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Things are beginning to clear up now that we have the settlement between FiberTower and the FCC, which eliminated an average of 121 MHz of 24GHz spectrum that FiberTower could have provided to AT&T but FiberTower did provide AT&T most of the active and terminated licenses they wanted in the 39GHz band.
With Chairman Pai's comments at MWC 2018, it is clear that the FCC is targeting a 28-31GHz auction by the end of the year. This makes the most sense, since the ownership of the LMDS band is more "clean" than the 39GHz. Looking at the CMA Market Analysis from our Millimeter Wave - Spectrum Ownership Analysis Tool we can see that most of the spectrum that is in the FCC's hands is the LMDS B block (31,000 to 31,075MHz) and (31,225 to 31,300MHz). It appears that 150MHz of spectrum will be available in 23 of the Top 75 CMA markets. In addition, LMDS A block spectrum (1150Mz) will be available in 15 of the Top 100 CMA markets.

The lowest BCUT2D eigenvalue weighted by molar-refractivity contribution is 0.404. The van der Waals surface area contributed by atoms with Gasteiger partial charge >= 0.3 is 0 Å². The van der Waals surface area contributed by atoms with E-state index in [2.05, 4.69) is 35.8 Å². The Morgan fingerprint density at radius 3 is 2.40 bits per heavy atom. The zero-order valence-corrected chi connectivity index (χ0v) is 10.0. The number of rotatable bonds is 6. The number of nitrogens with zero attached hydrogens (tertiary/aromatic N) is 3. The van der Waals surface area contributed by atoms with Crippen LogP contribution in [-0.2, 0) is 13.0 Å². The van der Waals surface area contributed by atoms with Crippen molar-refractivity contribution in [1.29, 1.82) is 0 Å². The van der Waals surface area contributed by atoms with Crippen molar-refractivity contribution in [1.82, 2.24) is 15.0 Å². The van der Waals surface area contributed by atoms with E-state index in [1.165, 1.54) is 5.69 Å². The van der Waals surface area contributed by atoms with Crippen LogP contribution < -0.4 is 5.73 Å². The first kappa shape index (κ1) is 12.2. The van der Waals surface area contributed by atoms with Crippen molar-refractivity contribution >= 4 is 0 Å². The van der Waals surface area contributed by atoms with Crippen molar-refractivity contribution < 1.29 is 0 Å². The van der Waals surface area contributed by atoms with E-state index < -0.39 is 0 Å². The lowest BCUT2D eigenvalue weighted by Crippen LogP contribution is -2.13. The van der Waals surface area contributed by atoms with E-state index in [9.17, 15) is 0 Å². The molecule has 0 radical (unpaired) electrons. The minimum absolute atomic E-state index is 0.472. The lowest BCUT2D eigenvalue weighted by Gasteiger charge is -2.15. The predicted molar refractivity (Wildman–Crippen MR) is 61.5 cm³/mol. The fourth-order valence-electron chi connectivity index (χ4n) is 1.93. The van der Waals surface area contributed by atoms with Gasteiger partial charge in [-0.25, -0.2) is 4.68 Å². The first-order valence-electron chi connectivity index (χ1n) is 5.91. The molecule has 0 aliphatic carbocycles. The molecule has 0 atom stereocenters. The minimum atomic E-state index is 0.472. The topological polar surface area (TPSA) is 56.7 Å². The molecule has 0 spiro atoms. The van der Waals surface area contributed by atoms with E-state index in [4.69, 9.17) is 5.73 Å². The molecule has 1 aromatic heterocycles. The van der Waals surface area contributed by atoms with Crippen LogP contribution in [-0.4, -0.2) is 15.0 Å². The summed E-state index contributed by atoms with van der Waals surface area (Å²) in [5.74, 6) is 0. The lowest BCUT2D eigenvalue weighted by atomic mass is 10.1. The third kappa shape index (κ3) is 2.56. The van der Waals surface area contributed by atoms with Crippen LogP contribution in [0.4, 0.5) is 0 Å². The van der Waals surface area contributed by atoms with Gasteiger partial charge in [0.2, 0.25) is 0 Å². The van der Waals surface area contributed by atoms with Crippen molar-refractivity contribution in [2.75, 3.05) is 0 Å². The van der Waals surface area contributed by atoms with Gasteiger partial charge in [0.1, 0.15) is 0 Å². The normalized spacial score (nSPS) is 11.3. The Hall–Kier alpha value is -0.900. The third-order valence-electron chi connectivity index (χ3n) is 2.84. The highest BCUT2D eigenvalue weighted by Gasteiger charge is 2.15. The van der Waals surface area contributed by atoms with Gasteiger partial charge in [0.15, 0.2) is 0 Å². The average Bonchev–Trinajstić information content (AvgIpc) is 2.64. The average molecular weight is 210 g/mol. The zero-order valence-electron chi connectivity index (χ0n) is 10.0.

Chairman Pai's comment that 24GHz will be the second auction, also makes sense because the settlement with FiberTower cleared the 24GHz band except in a few western markets including parts of Nevada, New Mexico, Utah, and California. This spectrum is currently licensed as 2 - 40MHz channels so these channels don't match up to the new band plan for 100 MHz channels.
It is unknown when the FCC will be able to auction the new 37GHz band with the remaining spectrum held in the 39GHz band. Below is a county-level view of the ownership of this band from the Spectrum Grid Module in our Millimeter Wave - Spectrum Ownership Analysis Tool. You can see the spectrum blocks controlled by the FCC in grey along with the spectrum that Verizon, AT&T, and T-Mobile each control. These channel allocations need to be shifted so that carriers own 200MHz contiguous blocks to match the new 37/39GHz band plan.
Looking at this same counties in our County Analysis module for Spectrum Depth, you can see that each carriers allotments aren't always in 200MHz increments which are the channel sizes for the new combined 37/39GHz. The carriers will have to figure out a plan to shift their holdings into 200MHz channels and the FCC will have to deal with fractional channel blocks and fractional counties, since the 39GHz licenses include rectangular licenses that overlap county boundaries.